Kelsey: That makes sense. In terms of being healed or healing, do you feel that being around other people, that that sort of has to change in a sense? Like you were saying that during the healing process, you need that hand to hold or shoulder to cry on. Do you feel like those relationships…can they change effectively afterwards? I feel like a lot of people kind of on the other side of healing feel like things aren’t the same in their relationships with people and are maybe frustrated by that. Is there a way to help move the relationship in the direction that they feel it needs to go towards?
Sarah: First of all, it takes time for you to recognize the differences that you need in the support system that you have. But once you do, I think you literally have to ask for what you need.
Kelsey: Yeah. Open communication?
Sarah: Right. I think that a lot of the time that if you are the one who’s been through health problems, is that you have to lead the way for people because they really are following your lead. Holding their hand and saying hey, I really appreciate the support that you’ve given me over all this time. This is what I need now, or this is what I think now, can we just try that?
Sarah: Like I know that you mean well, but I think this is what I need now. Can we experiment with that and see how it goes for me?
Sarah: Yeah, it’s not easy.
Kelsey: Yeah, it isn’t easy. And I think Laura and I talk about social relationships all the time lately because we found, like I mentioned before, we deal with a lot of people that are really in the midst of dealing with chronic illness and that it’s so important to have healthy social relationships that really support you and feel good.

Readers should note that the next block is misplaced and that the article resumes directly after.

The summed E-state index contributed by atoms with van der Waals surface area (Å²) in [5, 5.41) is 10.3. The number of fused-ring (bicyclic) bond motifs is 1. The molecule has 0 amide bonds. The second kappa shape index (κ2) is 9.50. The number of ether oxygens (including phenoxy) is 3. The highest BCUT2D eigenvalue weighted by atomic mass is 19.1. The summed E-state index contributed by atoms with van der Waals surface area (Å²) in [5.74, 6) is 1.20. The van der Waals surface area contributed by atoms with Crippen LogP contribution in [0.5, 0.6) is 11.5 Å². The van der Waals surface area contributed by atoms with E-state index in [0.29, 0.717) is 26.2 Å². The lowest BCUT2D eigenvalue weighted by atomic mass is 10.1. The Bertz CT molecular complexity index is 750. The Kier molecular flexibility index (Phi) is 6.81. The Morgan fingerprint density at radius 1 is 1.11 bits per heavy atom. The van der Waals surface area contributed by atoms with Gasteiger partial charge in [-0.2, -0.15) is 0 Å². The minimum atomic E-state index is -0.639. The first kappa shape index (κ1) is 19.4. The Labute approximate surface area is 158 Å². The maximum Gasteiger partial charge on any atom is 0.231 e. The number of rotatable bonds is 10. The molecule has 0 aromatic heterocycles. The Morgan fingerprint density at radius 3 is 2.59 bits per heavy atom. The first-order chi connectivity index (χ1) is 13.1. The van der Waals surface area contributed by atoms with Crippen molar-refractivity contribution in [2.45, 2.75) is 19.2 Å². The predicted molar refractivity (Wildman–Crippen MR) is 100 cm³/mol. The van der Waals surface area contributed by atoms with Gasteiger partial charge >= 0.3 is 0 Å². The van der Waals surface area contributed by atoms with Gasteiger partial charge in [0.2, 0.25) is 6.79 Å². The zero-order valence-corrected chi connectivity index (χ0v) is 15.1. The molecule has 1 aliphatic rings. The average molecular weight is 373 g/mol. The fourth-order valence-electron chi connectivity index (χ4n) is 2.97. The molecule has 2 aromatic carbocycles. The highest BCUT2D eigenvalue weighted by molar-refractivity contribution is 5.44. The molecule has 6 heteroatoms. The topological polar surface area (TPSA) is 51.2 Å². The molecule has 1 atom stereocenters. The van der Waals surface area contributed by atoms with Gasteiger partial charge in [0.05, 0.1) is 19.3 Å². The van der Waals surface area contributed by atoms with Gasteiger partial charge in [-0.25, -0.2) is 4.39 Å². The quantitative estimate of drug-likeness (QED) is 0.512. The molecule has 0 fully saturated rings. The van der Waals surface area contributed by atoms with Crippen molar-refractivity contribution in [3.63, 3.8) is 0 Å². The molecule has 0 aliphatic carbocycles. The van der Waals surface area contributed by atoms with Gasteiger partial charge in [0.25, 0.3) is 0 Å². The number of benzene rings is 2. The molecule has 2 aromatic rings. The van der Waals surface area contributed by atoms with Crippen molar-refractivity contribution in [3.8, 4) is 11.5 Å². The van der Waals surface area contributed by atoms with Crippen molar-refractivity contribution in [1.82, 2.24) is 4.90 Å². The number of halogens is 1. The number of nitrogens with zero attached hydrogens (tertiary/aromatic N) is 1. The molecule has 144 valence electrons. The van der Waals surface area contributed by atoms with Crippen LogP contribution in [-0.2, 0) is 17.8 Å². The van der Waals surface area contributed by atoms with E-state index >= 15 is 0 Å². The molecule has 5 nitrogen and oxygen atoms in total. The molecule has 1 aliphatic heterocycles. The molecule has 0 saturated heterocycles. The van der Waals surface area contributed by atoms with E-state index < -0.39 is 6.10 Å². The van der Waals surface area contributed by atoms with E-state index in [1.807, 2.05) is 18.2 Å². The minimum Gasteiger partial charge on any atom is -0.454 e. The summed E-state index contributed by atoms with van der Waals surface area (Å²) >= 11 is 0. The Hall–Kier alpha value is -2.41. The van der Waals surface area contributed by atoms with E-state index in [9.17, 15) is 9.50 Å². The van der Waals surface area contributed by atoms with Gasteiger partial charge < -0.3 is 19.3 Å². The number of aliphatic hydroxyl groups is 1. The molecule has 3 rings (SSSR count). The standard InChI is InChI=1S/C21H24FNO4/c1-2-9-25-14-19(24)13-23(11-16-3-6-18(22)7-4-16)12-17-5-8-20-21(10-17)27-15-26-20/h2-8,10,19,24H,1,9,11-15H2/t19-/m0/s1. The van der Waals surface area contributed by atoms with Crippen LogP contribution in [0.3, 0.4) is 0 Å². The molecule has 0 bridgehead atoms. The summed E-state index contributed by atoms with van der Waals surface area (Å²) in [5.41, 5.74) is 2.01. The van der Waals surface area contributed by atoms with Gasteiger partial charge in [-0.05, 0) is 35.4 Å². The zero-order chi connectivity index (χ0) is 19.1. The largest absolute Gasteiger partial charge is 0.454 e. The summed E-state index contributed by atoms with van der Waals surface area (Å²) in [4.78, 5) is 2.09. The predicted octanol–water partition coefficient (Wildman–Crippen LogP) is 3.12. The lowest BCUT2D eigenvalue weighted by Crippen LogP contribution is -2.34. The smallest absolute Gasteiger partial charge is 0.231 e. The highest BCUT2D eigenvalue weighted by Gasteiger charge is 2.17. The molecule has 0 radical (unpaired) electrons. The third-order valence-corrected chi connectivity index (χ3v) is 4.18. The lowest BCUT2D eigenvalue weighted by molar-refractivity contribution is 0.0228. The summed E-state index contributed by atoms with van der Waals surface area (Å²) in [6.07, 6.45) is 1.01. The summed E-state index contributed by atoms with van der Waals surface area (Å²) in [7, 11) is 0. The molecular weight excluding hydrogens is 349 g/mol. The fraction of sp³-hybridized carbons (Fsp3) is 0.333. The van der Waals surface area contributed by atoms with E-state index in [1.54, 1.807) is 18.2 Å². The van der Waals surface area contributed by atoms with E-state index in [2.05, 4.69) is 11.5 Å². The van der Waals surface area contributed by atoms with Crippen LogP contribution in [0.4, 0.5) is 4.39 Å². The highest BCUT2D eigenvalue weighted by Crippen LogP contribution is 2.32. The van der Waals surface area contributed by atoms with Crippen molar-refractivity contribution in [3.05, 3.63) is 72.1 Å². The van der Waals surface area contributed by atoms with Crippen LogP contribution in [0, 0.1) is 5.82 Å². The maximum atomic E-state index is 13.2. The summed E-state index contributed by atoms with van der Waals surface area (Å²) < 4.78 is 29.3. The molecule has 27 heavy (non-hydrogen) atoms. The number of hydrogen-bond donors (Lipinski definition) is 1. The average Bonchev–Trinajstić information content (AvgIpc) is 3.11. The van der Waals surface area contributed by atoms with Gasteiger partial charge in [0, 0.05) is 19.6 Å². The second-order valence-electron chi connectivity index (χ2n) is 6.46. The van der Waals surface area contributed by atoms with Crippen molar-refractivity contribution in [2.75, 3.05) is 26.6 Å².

A lot of times people put restrictions, like dietary restrictions, or just things that they feel like they need to do in front of social relationships. We’ve seen at least that that can hurt a lot of people and actually make their health worse.
I think it’s really important to put an emphasis on social relationships and the right types of social relationships. That’s probably one of the values I would imagine you figure out. Like what kind of relationships do you need in your life to make you feel fulfilled? And that’s awesome.
Sarah: There’s also this idea that people know you, as I was saying before, they know you from before, right? They don’t necessarily know that there’s things changing in your mind. Suddenly your Google search history doesn’t reflect who you used to be. It looks like someone completely different. But you need this space to explore. And sometimes completely without meaning to, the people around you can force certain values on you or expectations that are hard for you to say no to or to not be influenced by because you’re in personally such a state of flux.